As Dark Knight hype overtakes the free world this week, prepare yourself with a marathon of Batman lore on DVD with our viewing guide below — or, escape from Bat-mania by shacking up with DVDs to get you ready for Bat-alternatives Mamma Mia and Space Chimps.


If you’re a Batman fan, chances are you’ve already reserved your ticket for Friday’s The Dark Knight. (If you’re really an uber-fan, you might even have tickets to those 3am screenings.) In the meantime, turn your living room into a veritable Batcave with a marathon of our favorite Batman classics.

Batman: The Movie (1966, 80 percent on the Tomatometer)

Adam West is at full-camp best in this classic of ’60s superhero kitsch, based on the popular television series. And while West wasn’t the first on-screen Batman (Lewis Wilson and Robert Lowery preceded him in 1943 and 1949, respectively), his remains one of the most iconic characterizations. Best of all, you get not one, not two, but four of the most evil supervillains in Gotham City lore: The Penguin, The Riddler, The Joker, and Lee Meriweather‘s slinky Catwoman.

Pick up the newly released Blu-ray edition for new extras in HD, including a commentary track by West and his Robin (co-star Burt Ward), plus the Holy Pop-Up Trivia Track, Batman!

Batman & Robin (1997, 12 percent)

Joel Schumacher‘s oft-ridiculed film should be enjoyed for what it is; a modern-day throwback to the inherent silliness of two grown men who don costumes to fight bad guys. Holy codpiece, Batman! In the very least, remembering Batman at his preposterous movie low (fighting Arnold Schwarzenegger and Uma Thurman as Mr. Freeze and Poison Ivy, two of the worst Bat-villains ever committed to celluloid) will make you really appreciate the sobering, grown-up reboot that Christopher Nolan gave the franchise years later.

The Two-Disc Special Edition DVD features more behind-the-scenes featurettes than you’ll probably want (or would ever watch), but also contains candid revelations from director Schumacher and his cast, who appear to have realized what they had wrought by the time they recorded these bonus materials. One word: Bat-nipples.

Batman – Gotham Knight (2008)

The recently-released animated anthology connects six stories that take place between Batman Begins and The Dark Knight, told in different styles by writers like Josh Olson (History of Violence), Greg Rucka, and David S. Goyer. Each of the short stories are shot in their own unique styles, with a visual nod to the look and feel of Japanese anime; Batman himself is voiced by DC Animated Universe alum Kevin Conroy. But don’t dismiss this as animated kidstuff; there’s enough action and violence to warrant its PG-13 rating. Add to that over an hour of extra content, including a look at the life of Batman creator Bob Kane, and you’ve got a great way to supplement your viewing of Nolan’s reboot and its sequel.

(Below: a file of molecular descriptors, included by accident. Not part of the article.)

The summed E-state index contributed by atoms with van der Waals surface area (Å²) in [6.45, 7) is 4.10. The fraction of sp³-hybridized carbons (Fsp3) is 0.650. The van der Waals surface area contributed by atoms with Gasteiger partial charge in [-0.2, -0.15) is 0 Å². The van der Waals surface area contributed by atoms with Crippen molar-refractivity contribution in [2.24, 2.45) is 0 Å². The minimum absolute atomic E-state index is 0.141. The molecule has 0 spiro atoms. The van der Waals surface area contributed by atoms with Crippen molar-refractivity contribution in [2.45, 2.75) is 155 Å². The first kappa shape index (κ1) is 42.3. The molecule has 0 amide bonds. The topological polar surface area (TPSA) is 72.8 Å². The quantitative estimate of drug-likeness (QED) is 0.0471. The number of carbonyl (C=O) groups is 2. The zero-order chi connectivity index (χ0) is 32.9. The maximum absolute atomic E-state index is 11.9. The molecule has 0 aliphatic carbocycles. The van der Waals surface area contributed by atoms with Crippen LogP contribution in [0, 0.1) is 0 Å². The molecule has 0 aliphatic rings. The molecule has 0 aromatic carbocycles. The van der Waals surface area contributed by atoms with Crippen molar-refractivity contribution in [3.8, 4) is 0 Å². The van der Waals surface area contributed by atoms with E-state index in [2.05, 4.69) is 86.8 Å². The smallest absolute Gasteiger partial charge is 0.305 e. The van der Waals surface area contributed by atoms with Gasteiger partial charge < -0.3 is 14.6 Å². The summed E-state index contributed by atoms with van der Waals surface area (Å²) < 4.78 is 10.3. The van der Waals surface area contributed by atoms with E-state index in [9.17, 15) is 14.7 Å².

Batman Begins (2005, 84 percent)

While our previous selections were more of a Batman variety-hour, this is the no-brainer, must-watch DVD to get you in the Dark Knight spirit. Christopher Nolan‘s 180-degree reboot gave back to Batman what he’d been missing for years: respect. Christian Bale‘s tormented turn as Bruce Wayne/Batman will be remembered as a career highlight for years to come. And while Nolan’s sequel is more of a crime flick than the origin story/character exploration that was Batman Begins, his vision of Gotham City, its people, and its brooding hero will remain much the same in The Dark Knight. As a capper to your Batman marathon, re-watch Begins to ease into the moody atmosphere and recall the state in which we leave Batman and all of Gotham.

(As mentioned in fuller detail last week, pick up the newly released Batman Begins on Blu-ray for the six-minute Dark Knight Prologue.)

Moviegoers looking for alternatives to The Dark Knight this week can have their own DVD marathons, too. Mamma Mia, adapted from the Broadway musical, sets a girl’s search for her real father to the tunes of Swedish supergroup ABBA; luckily for you, there’s plenty of Agnetha, Bjorn, Benni, and Anni-Frid to be found on DVD. Rock out to the 1977 concert doc ABBA: The Movie, watch Guy Pearce and Agent Smith sing “Mamma Mia”; in drag in The Adventures of Priscilla, Queen of the Desert, and see one woman’s sad-sack life transformed by the power of the pop quartet in Muriel’s Wedding.

If the idea of monkeys blasting off into the galaxy appeals to you, prep for Space Chimps with a more sobering look at the repercussions of NASA’s experiments with chimpanzees in Matthew Broderick‘s 1987 sci-fi flick, Project X. And since he’s carrying the movie as a lead chimp named Ham, get a taste of Saturday Night Live‘s Andy Samberg‘s goofy antics in last year’s stuntman comedy, Hot Rod.